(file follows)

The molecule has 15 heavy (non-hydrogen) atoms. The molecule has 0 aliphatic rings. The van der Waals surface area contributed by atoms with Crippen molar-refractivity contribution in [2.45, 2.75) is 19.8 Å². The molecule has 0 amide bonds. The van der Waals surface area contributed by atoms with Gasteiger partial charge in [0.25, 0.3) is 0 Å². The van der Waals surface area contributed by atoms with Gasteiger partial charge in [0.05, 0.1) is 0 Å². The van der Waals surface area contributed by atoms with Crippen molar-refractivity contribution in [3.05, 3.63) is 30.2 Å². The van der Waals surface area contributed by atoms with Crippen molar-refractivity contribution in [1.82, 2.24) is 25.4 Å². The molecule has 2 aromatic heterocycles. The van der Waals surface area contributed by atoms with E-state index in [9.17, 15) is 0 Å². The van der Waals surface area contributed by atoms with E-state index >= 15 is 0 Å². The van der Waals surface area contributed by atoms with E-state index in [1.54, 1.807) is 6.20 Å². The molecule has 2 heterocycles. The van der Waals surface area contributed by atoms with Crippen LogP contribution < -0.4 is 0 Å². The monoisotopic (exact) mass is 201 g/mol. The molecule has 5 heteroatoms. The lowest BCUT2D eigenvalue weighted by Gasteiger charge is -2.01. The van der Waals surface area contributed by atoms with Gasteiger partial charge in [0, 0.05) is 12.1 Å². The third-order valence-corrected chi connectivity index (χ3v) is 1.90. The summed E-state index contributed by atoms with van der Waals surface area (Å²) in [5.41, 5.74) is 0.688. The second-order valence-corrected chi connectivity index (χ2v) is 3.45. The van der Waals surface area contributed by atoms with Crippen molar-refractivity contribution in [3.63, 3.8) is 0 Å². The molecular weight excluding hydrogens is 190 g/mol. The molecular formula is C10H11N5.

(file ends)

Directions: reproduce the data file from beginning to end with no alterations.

The molecule has 15 heavy (non-hydrogen) atoms. The molecule has 0 aliphatic rings. The van der Waals surface area contributed by atoms with Crippen molar-refractivity contribution in [2.45, 2.75) is 19.8 Å². The molecule has 0 amide bonds. The van der Waals surface area contributed by atoms with Gasteiger partial charge in [0.25, 0.3) is 0 Å². The van der Waals surface area contributed by atoms with Gasteiger partial charge in [0.05, 0.1) is 0 Å². The van der Waals surface area contributed by atoms with Crippen molar-refractivity contribution in [3.05, 3.63) is 30.2 Å². The van der Waals surface area contributed by atoms with Crippen molar-refractivity contribution in [1.82, 2.24) is 25.4 Å². The molecule has 2 aromatic heterocycles. The van der Waals surface area contributed by atoms with E-state index in [9.17, 15) is 0 Å². The van der Waals surface area contributed by atoms with E-state index >= 15 is 0 Å². The van der Waals surface area contributed by atoms with E-state index in [1.54, 1.807) is 6.20 Å². The molecule has 2 heterocycles. The van der Waals surface area contributed by atoms with Crippen LogP contribution < -0.4 is 0 Å². The monoisotopic (exact) mass is 201 g/mol. The molecule has 5 heteroatoms. The lowest BCUT2D eigenvalue weighted by Gasteiger charge is -2.01. The van der Waals surface area contributed by atoms with Gasteiger partial charge in [0, 0.05) is 12.1 Å². The third-order valence-corrected chi connectivity index (χ3v) is 1.90. The summed E-state index contributed by atoms with van der Waals surface area (Å²) in [5.41, 5.74) is 0.688. The second-order valence-corrected chi connectivity index (χ2v) is 3.45. The van der Waals surface area contributed by atoms with Crippen molar-refractivity contribution in [3.63, 3.8) is 0 Å². The molecular weight excluding hydrogens is 190 g/mol. The molecular formula is C10H11N5.